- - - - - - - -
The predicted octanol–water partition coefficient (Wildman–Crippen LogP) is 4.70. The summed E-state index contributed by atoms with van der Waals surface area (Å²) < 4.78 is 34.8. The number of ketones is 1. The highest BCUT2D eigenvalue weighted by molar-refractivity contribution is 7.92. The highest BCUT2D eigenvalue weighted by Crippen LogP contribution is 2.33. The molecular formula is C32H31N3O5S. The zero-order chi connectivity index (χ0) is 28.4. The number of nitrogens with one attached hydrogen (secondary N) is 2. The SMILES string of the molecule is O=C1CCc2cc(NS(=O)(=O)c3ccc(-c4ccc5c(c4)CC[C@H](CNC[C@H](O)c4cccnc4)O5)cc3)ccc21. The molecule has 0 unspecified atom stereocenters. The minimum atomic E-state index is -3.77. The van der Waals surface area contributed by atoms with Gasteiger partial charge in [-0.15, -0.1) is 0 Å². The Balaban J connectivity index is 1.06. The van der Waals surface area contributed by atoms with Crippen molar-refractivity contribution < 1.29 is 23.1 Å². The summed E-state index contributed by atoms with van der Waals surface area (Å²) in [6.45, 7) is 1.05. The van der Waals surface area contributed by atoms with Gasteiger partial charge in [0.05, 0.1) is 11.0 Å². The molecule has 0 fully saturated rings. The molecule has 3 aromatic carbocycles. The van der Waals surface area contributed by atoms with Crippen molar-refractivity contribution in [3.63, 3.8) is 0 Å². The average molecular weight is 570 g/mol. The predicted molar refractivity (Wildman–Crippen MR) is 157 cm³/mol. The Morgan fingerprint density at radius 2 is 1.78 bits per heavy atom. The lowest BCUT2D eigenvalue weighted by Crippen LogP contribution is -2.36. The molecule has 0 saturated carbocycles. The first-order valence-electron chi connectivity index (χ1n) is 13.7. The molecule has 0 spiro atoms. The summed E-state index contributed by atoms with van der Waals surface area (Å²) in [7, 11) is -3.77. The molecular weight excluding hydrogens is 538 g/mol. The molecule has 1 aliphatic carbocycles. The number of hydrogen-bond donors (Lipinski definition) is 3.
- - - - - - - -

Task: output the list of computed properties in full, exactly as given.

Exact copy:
The predicted octanol–water partition coefficient (Wildman–Crippen LogP) is 4.70. The summed E-state index contributed by atoms with van der Waals surface area (Å²) < 4.78 is 34.8. The number of ketones is 1. The highest BCUT2D eigenvalue weighted by molar-refractivity contribution is 7.92. The highest BCUT2D eigenvalue weighted by Crippen LogP contribution is 2.33. The molecular formula is C32H31N3O5S. The zero-order chi connectivity index (χ0) is 28.4. The number of nitrogens with one attached hydrogen (secondary N) is 2. The SMILES string of the molecule is O=C1CCc2cc(NS(=O)(=O)c3ccc(-c4ccc5c(c4)CC[C@H](CNC[C@H](O)c4cccnc4)O5)cc3)ccc21. The molecule has 0 unspecified atom stereocenters. The minimum atomic E-state index is -3.77. The van der Waals surface area contributed by atoms with Gasteiger partial charge in [-0.15, -0.1) is 0 Å². The Balaban J connectivity index is 1.06. The van der Waals surface area contributed by atoms with Crippen molar-refractivity contribution < 1.29 is 23.1 Å². The summed E-state index contributed by atoms with van der Waals surface area (Å²) in [6.45, 7) is 1.05. The van der Waals surface area contributed by atoms with Gasteiger partial charge in [0.05, 0.1) is 11.0 Å². The molecule has 0 fully saturated rings. The molecule has 3 aromatic carbocycles. The van der Waals surface area contributed by atoms with Crippen molar-refractivity contribution in [3.63, 3.8) is 0 Å². The average molecular weight is 570 g/mol. The predicted molar refractivity (Wildman–Crippen MR) is 157 cm³/mol. The Morgan fingerprint density at radius 2 is 1.78 bits per heavy atom. The lowest BCUT2D eigenvalue weighted by Crippen LogP contribution is -2.36. The molecule has 0 saturated carbocycles. The first-order valence-electron chi connectivity index (χ1n) is 13.7. The molecule has 0 spiro atoms. The summed E-state index contributed by atoms with van der Waals surface area (Å²) in [7, 11) is -3.77. The molecular weight excluding hydrogens is 538 g/mol. The molecule has 1 aliphatic carbocycles. The number of hydrogen-bond donors (Lipinski definition) is 3.